As part of the current Kickstarter campaign for New Foundations and Clockwork Adversaries, Ricky and I are releasing a sample deck called the “Servant.” This deck is a reworked version of our original QoS deck, and is meant to fit into a normal game of Oath. The Servant you can meet now is an early sketch, and she will continue to evolve along with the rest of the Oath expansion project, but you should be able to get a sense of what we want an automated opponent to feel like. As she stands, the Servant is quick and straightforward to manage, while also putting up a good fight (we’re still working on that part). Ultimately we want her to be responsive without too much overhead, which is why she is fashioned as an overlay that can be placed over either a Chancellor or Exile player board. In addition to the usual actions a player can take in Oath, the Servant is equipped with Reap, Moon, and Star actions to give her a bit of extra zing as well as the potential to develop different playstyles and personalities within the same basic system.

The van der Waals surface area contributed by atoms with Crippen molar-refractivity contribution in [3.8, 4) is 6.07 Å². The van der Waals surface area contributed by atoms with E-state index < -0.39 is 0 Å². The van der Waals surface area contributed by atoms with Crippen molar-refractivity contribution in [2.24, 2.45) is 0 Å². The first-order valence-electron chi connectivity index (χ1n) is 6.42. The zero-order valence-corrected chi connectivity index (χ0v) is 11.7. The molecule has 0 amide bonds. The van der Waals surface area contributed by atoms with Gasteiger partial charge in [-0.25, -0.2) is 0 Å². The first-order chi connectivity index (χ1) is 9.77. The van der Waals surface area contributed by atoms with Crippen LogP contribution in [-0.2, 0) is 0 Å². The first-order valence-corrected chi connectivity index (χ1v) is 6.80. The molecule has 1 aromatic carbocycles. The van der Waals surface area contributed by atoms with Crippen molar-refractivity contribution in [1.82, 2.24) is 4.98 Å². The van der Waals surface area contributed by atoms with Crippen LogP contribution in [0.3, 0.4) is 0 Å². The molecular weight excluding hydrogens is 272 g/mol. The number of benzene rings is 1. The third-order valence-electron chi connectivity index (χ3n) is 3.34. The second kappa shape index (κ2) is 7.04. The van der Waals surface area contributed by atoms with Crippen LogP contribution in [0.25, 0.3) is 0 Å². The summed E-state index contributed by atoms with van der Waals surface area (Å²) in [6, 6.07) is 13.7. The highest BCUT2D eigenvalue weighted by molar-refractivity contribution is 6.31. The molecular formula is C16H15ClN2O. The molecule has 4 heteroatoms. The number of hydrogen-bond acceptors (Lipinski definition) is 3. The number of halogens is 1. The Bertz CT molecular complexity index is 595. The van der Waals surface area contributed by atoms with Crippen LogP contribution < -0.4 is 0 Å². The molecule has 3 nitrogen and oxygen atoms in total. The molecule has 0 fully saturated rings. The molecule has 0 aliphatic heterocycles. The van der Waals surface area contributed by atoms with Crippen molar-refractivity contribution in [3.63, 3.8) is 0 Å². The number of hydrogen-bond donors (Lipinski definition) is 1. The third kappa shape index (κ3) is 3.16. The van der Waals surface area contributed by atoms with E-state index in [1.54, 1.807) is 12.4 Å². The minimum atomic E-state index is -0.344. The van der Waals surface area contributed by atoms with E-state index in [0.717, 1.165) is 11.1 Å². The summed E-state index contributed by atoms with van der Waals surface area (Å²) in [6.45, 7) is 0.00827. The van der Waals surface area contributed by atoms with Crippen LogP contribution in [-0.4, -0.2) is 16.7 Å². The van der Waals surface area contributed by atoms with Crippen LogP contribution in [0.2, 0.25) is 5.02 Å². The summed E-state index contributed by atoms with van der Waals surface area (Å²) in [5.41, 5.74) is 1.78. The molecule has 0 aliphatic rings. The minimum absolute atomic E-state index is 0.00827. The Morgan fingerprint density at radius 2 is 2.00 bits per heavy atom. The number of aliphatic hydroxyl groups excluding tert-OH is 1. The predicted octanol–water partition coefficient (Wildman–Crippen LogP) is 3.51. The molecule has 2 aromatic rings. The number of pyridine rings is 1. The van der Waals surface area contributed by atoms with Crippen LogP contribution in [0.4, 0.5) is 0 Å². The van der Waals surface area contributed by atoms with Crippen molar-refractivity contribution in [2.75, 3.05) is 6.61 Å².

(A side-by-side comparison of two cards, one from the QoS deck and the other from the Servant deck. The red “R” was originally a symbol that sent QoS in search of Shadow Relics.)
A side-by-side comparison of two cards, one from the QoS deck and the other from the Servant deck. The red “R” was originally a symbol that sent QoS in search of Shadow Relics.